We arranged with Brother Geo. Bywater, who came to see us in company with Brother Don Carlos Young, to pay him as engineer $1800. a year. Col. Trumbo and Brother Clawson, President Smith and myself drove down to President Woodruff’s, and we spent nearly two hours with him in conversation over the situation of affairs. He is getting himself again, but we all felt that he ought not to come out while the weather is so unpleasant, and we urged him to take care of himself.
I was present at a meeting of the Co-op Wagon & Machine Co.
Upon returning home today I found my daughter Ann much improved, which was a great relief to me.
Wednesday, Feby. 3rd, 1892.
President Smith and myself attended the funeral of Sister Prescinda Kimball in the Assembly Hall. There was a good attendance. I addressed the assembly for about 40 minutes, and read a portion of the vision in the 76th section of the Doctrine and Covenants, and had excellent freedom. I was followed by President Smith, who read a portion of Alma’s instructions to Corianton concerning the resurrection. He occupied about half an hour.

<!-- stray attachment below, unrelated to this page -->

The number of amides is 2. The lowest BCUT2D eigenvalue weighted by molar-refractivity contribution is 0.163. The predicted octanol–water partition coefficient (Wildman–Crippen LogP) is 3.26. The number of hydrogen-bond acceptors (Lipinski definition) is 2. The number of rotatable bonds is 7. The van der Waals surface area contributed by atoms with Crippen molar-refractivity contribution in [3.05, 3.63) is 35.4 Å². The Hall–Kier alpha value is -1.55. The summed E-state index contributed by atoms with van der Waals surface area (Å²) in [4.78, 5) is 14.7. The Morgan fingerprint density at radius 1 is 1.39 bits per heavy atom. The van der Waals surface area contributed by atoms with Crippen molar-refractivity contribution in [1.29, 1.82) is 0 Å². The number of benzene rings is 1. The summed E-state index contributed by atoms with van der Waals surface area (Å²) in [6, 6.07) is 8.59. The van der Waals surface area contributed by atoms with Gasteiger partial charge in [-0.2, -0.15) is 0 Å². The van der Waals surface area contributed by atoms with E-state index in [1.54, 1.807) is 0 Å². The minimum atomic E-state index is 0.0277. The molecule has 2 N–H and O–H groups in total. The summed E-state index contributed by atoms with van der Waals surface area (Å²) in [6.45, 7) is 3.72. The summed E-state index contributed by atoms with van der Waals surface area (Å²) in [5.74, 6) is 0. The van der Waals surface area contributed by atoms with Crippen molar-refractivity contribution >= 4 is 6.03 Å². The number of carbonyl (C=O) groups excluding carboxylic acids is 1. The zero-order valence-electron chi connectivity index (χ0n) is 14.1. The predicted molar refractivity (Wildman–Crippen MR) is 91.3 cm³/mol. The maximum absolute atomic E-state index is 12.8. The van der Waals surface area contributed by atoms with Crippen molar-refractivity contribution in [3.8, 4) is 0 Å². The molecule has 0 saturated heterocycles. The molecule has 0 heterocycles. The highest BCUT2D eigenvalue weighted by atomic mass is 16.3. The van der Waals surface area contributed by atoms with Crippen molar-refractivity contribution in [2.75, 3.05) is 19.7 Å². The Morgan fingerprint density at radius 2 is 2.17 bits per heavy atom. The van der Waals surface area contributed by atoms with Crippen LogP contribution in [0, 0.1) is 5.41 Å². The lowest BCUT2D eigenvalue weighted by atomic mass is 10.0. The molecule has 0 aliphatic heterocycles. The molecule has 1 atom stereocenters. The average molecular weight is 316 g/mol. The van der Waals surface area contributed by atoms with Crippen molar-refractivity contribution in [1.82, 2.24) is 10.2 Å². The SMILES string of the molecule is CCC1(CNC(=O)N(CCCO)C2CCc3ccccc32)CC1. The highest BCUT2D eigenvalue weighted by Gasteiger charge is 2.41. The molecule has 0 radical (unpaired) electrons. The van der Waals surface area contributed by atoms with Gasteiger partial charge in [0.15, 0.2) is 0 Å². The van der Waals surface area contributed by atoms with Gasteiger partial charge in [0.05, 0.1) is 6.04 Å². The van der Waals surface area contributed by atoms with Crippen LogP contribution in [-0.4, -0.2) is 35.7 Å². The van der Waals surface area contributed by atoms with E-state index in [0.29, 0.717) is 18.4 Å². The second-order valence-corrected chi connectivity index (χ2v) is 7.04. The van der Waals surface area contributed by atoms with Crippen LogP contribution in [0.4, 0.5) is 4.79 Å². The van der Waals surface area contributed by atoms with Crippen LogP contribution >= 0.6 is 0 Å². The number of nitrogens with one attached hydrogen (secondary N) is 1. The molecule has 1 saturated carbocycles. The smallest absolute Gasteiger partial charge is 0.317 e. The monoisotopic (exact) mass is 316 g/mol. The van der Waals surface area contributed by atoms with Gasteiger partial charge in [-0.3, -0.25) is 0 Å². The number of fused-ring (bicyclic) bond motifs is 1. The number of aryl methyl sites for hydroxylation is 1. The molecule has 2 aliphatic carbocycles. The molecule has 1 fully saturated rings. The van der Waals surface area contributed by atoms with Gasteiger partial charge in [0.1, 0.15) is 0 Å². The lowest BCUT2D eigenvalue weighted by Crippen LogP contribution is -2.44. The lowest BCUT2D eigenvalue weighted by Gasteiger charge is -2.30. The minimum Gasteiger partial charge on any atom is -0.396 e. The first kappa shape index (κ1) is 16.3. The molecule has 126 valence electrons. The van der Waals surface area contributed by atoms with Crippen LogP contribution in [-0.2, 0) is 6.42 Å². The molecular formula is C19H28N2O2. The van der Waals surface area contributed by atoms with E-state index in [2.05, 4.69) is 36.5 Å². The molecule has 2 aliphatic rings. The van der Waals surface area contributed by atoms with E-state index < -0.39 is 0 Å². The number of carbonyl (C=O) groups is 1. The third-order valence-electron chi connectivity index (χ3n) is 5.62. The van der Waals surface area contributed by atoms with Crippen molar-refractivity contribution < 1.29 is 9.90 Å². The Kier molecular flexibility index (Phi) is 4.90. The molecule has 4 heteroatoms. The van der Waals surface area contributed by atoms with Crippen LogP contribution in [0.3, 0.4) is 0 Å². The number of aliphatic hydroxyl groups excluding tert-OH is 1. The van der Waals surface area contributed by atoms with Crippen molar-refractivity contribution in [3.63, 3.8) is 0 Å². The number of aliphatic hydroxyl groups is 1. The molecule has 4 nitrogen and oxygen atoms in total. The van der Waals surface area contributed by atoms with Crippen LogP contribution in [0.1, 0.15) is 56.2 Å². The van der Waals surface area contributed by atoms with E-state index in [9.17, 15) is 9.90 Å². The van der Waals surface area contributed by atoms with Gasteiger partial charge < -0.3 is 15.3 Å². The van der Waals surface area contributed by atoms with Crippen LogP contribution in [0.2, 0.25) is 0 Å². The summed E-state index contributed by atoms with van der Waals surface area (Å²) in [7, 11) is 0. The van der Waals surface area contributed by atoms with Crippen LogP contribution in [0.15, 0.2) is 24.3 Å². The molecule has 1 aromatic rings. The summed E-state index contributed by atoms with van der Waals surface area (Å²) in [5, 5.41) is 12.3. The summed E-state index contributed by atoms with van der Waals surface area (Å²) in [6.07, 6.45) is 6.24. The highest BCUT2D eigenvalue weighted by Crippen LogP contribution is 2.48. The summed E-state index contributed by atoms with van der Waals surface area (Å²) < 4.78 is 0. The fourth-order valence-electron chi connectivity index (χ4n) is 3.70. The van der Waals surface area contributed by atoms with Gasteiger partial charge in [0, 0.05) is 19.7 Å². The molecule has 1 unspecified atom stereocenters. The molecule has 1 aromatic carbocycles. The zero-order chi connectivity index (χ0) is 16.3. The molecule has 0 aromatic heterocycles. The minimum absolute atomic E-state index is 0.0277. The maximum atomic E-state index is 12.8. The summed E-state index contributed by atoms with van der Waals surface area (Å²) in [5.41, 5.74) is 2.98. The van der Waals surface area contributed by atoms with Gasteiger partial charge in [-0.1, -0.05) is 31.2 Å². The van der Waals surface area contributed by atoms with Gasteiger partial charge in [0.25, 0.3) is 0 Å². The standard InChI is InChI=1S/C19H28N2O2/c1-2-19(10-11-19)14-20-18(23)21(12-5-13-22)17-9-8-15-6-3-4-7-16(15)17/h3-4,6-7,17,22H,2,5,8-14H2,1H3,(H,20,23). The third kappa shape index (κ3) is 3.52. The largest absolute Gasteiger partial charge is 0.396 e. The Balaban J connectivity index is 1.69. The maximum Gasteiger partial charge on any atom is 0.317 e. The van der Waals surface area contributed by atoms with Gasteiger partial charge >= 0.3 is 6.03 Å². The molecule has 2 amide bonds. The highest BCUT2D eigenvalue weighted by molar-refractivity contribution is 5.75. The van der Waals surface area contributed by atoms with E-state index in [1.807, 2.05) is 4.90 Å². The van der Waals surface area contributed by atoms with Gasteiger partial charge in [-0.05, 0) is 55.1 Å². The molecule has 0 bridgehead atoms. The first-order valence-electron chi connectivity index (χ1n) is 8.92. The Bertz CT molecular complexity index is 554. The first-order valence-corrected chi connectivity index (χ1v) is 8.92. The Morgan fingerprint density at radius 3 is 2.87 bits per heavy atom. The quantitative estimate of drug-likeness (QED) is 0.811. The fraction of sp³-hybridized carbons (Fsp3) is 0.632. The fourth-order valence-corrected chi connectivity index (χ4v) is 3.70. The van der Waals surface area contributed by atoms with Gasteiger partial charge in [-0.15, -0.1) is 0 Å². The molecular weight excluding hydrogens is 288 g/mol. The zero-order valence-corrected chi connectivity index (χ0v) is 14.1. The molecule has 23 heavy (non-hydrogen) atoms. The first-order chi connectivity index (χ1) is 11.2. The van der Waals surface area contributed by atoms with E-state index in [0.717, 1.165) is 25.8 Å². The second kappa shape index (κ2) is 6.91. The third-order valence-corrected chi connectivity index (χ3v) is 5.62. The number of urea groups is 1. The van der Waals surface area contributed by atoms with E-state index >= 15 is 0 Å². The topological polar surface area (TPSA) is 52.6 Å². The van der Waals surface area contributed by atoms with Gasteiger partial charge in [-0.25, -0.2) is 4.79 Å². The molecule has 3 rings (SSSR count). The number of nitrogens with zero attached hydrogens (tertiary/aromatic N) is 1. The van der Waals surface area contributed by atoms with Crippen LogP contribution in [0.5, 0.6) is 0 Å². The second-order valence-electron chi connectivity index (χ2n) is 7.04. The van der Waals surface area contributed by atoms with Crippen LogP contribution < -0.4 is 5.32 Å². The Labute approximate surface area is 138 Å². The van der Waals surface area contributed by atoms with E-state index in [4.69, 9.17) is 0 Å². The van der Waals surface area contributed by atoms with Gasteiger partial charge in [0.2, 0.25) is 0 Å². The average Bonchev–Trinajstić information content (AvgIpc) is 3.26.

We had a meeting of Zion’s bank at 1 o’clock.
Thursday, Feby. 4th, 1892.
Brother John Henry Smith has determined to go to Washington. The Republicans of this city are very anxious that he should go, thinking that his presence would do good, and that it might lead to the defeat of the home rule bill, and perhaps the passing of an enabling act. He desired before going, to be blessed. President Jos. F. Smith, Brothers F. M. Lyman, A. H. Cannon and myself laid hands upon him. I called upon President Smith to be mouth.
At 2 o’clock President Smith and myself and the brethren of the Twelve above named, together With Brother John W. Taylor , met, attended to some business, and joined in prayer, Brother Taylor being mouth. It was decided that President Smith and Elder Lyman should go to the Summit Stake Conference, which is to be held on Saturday and Sunday.